College Diversity Study Finds Racial Segregation Persists In Higher Ed

Not Mississippi In 1950, But Study Finds College Segregation Still

The U.S. population may be growing more diverse , but college campuses are not keeping pace, according to research presented at Friday's annual meeting of the American Economic Association in San Diego.

Studying more than 40 years of data on black and white students at every four-year college in the U.S., Georgetown University professor Peter Hinrichs found that while desegregation led to significant changes on campus in the late 1960s and early 1970s, diversity has slowed in the four decades since.

"There's basically less segregation over time, but it was falling faster in the late '60s and early '70s," Hinrichs, an assistant professor of public policy, told The Huffington Post. "Now it's a little bit closer to the case of perfect integration, but still not anywhere near that," he said.

According to Hinrichs, segregation can be measured in two ways. One, referred to as "exposure," looks at the extent to which members of a particular group are exposed to members of another group. "If you're looking at the exposure of whites to blacks, what you're doing is you're looking at the percent of the student body that is black at the average [predominantly] white-student school," Hinrichs said.

The second measure, called "dissimilarity," considers the extent to which members of different groups are separated from each other -- say, attending different colleges. "The number goes from zero to 100. [A percentage of] 100 is a case of complete segregation where, say, all of the white students are attending these schools and all of the black students are attending a completely different set of schools, so there’s no overlap at all," Hinrichs said. "That would be like Mississippi in the 1950s."

The dissimilarity index has fallen over time, Hinrichs said, with whites' exposure to blacks increasing continuously for the last four decades. He also noted that in 1968 (the first year for his data set), the typical white student attended a college that was 2.3 percent black. By 2009, the typical white student attended a college that was 9.8 percent black, a shift that Hinrichs said could be due in part to far fewer African-Americans enrolling in historically black colleges and universities (HBCU).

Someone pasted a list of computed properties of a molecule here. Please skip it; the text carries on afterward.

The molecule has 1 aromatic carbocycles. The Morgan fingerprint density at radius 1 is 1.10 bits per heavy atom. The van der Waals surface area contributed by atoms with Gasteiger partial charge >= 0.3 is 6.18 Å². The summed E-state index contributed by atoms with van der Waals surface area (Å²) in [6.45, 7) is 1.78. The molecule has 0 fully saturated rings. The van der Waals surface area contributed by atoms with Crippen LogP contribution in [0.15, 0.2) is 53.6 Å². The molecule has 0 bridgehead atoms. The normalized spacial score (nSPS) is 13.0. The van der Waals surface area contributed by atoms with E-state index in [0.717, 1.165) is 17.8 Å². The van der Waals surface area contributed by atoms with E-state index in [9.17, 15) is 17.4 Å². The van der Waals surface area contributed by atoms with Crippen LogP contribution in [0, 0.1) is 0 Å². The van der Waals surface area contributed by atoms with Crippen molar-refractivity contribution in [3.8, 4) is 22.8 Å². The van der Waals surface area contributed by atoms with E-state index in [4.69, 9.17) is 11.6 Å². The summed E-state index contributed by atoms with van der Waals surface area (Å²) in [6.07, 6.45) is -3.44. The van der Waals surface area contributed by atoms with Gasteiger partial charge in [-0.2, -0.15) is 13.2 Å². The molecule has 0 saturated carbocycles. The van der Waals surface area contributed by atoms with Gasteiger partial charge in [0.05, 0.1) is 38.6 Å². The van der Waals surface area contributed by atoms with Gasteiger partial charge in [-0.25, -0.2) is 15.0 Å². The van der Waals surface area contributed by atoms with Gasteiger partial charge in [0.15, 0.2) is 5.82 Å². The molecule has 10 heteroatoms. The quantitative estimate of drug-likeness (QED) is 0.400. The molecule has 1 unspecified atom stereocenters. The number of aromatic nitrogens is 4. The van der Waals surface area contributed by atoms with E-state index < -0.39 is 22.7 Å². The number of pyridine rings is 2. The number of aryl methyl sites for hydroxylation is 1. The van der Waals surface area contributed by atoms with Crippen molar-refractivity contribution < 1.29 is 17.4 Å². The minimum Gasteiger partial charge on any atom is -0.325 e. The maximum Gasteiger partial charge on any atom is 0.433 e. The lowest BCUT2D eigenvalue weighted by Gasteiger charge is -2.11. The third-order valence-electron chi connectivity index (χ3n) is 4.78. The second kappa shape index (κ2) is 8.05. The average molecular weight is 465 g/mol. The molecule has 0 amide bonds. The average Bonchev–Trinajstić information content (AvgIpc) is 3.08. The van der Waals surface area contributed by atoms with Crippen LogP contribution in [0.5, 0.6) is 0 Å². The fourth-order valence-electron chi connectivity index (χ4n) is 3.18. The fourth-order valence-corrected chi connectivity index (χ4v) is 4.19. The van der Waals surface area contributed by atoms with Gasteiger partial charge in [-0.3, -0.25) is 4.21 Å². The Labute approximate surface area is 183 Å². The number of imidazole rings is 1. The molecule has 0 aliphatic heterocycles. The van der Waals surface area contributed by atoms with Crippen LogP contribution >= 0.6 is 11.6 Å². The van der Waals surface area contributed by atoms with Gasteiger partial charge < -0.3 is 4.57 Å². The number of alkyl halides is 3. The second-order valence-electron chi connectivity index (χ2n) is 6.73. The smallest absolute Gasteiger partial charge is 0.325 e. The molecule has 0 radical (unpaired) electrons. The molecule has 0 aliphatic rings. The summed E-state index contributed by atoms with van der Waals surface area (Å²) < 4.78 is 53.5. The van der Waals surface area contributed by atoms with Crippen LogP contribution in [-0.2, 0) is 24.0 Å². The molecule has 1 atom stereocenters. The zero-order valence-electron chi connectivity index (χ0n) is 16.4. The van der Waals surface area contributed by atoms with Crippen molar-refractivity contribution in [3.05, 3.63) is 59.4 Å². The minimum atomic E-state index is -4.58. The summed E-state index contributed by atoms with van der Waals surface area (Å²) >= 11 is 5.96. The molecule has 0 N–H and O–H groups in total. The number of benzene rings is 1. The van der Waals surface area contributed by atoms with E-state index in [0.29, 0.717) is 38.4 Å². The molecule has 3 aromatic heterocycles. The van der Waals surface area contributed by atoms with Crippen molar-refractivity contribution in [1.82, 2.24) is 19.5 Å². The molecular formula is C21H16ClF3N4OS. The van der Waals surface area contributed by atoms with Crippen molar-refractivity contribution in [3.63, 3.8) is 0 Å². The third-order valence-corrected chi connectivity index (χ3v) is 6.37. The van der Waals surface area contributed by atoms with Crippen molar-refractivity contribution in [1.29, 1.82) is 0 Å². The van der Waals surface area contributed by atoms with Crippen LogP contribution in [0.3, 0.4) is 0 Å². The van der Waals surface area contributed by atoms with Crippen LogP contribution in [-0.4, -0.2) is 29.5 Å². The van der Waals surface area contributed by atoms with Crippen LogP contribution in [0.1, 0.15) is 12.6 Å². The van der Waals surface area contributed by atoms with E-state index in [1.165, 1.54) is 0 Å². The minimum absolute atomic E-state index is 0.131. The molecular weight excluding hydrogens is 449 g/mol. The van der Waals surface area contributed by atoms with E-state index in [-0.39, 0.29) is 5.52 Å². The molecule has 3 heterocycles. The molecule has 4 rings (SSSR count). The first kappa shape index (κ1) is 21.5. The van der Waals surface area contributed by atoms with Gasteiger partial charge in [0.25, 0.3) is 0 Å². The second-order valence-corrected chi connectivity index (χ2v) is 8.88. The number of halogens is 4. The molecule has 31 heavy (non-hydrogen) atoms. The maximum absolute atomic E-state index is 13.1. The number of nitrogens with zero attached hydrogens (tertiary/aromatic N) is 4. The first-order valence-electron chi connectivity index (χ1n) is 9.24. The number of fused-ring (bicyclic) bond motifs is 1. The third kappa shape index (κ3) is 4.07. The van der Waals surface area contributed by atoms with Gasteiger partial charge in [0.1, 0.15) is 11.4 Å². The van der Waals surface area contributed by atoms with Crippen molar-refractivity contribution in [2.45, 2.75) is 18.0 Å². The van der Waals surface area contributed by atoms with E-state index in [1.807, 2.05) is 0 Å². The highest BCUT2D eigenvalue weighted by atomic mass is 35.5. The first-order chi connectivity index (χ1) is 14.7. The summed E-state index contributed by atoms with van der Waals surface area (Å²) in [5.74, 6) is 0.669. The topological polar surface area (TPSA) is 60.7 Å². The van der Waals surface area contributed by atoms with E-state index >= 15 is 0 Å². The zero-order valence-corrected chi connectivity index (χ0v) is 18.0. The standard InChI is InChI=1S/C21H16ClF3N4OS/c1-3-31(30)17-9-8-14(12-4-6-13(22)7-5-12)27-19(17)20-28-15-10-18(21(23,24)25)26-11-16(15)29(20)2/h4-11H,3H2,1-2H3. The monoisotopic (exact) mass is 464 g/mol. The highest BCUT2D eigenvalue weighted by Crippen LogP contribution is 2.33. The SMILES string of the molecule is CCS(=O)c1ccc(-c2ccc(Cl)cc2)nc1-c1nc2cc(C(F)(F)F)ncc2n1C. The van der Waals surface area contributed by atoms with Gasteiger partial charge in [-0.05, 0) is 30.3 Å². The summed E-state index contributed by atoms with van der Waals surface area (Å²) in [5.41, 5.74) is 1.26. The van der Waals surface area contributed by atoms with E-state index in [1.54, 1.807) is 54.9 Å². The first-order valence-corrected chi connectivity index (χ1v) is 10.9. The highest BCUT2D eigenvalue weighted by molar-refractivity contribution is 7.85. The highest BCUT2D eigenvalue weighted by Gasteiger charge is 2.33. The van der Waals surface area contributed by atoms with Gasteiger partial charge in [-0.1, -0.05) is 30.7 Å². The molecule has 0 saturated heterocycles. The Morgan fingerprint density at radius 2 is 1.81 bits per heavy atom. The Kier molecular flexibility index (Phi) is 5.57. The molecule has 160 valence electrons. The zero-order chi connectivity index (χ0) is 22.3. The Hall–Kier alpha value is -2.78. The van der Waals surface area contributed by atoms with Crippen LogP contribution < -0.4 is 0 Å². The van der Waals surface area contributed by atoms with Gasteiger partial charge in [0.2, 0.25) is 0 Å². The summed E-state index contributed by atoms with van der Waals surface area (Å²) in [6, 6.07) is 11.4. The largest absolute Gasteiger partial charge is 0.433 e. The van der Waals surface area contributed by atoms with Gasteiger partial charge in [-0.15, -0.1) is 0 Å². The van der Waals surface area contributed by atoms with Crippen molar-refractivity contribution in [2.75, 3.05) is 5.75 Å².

"In 1968, something like 60 percent of black students attended an HBCU, but now that number is down to 20 percent," he said.

Some HBCU advocates argue these colleges could be renewed by the imminent demise of affirmative action in certain states -- "segregation 2.0," to quote HuffPost blogger Jarrett L. Carter.

But Hinrichs disagrees, having found that affirmative action bans actually seemed to spur desegregation in certain states. According to his research, states that eliminated the consideration of race in college admissions -- including California, Florida, Texas and Washington -- saw black students' exposure to white students rise by an average of 1.45 percentage points and their dissimilarity index decrease an average of 1.66 points.

Explaining what those numbers mean to Inside Higher Ed, Hinrichs said that the result of affirmative action's end was not to exclude black students from higher education but to redistribute their enrollment.

What it doesn't mean, Gawker's Hamilton Nolan wrote, is that America has beaten segregation. Hinrichs noted that the African-American population is not evenly distributed across the country and that most students go to college near their home. And therefore, Nolan summed up, "Segregation in society leads to segregation in higher education."

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